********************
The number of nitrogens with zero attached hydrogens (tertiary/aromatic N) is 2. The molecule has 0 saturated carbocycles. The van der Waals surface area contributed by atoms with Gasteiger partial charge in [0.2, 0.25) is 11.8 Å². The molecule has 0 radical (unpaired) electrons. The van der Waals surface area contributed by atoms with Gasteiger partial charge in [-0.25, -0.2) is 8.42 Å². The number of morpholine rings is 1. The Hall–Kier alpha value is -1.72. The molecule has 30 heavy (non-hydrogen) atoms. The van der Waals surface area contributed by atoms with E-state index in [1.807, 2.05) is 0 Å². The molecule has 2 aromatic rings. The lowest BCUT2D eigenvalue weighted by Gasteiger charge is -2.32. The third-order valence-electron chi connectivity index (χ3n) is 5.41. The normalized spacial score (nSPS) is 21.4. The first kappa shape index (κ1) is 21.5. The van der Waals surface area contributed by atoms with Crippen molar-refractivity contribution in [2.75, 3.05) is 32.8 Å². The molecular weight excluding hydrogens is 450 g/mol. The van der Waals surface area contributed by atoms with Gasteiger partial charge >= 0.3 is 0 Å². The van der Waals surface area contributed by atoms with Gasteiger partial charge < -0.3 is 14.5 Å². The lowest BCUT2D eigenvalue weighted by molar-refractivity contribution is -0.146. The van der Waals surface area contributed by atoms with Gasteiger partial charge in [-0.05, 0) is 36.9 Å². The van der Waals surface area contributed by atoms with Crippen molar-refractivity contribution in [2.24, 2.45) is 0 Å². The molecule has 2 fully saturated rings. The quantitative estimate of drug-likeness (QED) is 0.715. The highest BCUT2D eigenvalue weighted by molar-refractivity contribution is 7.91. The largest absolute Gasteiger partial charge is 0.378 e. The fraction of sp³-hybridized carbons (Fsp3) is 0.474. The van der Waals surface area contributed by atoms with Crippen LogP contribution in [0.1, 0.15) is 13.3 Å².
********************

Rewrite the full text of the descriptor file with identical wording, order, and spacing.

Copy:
The number of nitrogens with zero attached hydrogens (tertiary/aromatic N) is 2. The molecule has 0 saturated carbocycles. The van der Waals surface area contributed by atoms with Gasteiger partial charge in [0.2, 0.25) is 11.8 Å². The molecule has 0 radical (unpaired) electrons. The van der Waals surface area contributed by atoms with Gasteiger partial charge in [-0.25, -0.2) is 8.42 Å². The number of morpholine rings is 1. The Hall–Kier alpha value is -1.72. The molecule has 30 heavy (non-hydrogen) atoms. The van der Waals surface area contributed by atoms with E-state index in [1.807, 2.05) is 0 Å². The molecule has 2 aromatic rings. The lowest BCUT2D eigenvalue weighted by Gasteiger charge is -2.32. The third-order valence-electron chi connectivity index (χ3n) is 5.41. The normalized spacial score (nSPS) is 21.4. The first kappa shape index (κ1) is 21.5. The van der Waals surface area contributed by atoms with Crippen molar-refractivity contribution in [2.75, 3.05) is 32.8 Å². The molecular weight excluding hydrogens is 450 g/mol. The van der Waals surface area contributed by atoms with Gasteiger partial charge >= 0.3 is 0 Å². The van der Waals surface area contributed by atoms with Gasteiger partial charge < -0.3 is 14.5 Å². The lowest BCUT2D eigenvalue weighted by molar-refractivity contribution is -0.146. The van der Waals surface area contributed by atoms with Gasteiger partial charge in [-0.05, 0) is 36.9 Å². The van der Waals surface area contributed by atoms with Crippen molar-refractivity contribution in [2.24, 2.45) is 0 Å². The molecule has 2 fully saturated rings. The quantitative estimate of drug-likeness (QED) is 0.715. The highest BCUT2D eigenvalue weighted by molar-refractivity contribution is 7.91. The largest absolute Gasteiger partial charge is 0.378 e. The fraction of sp³-hybridized carbons (Fsp3) is 0.474. The van der Waals surface area contributed by atoms with Crippen LogP contribution in [0.1, 0.15) is 13.3 Å².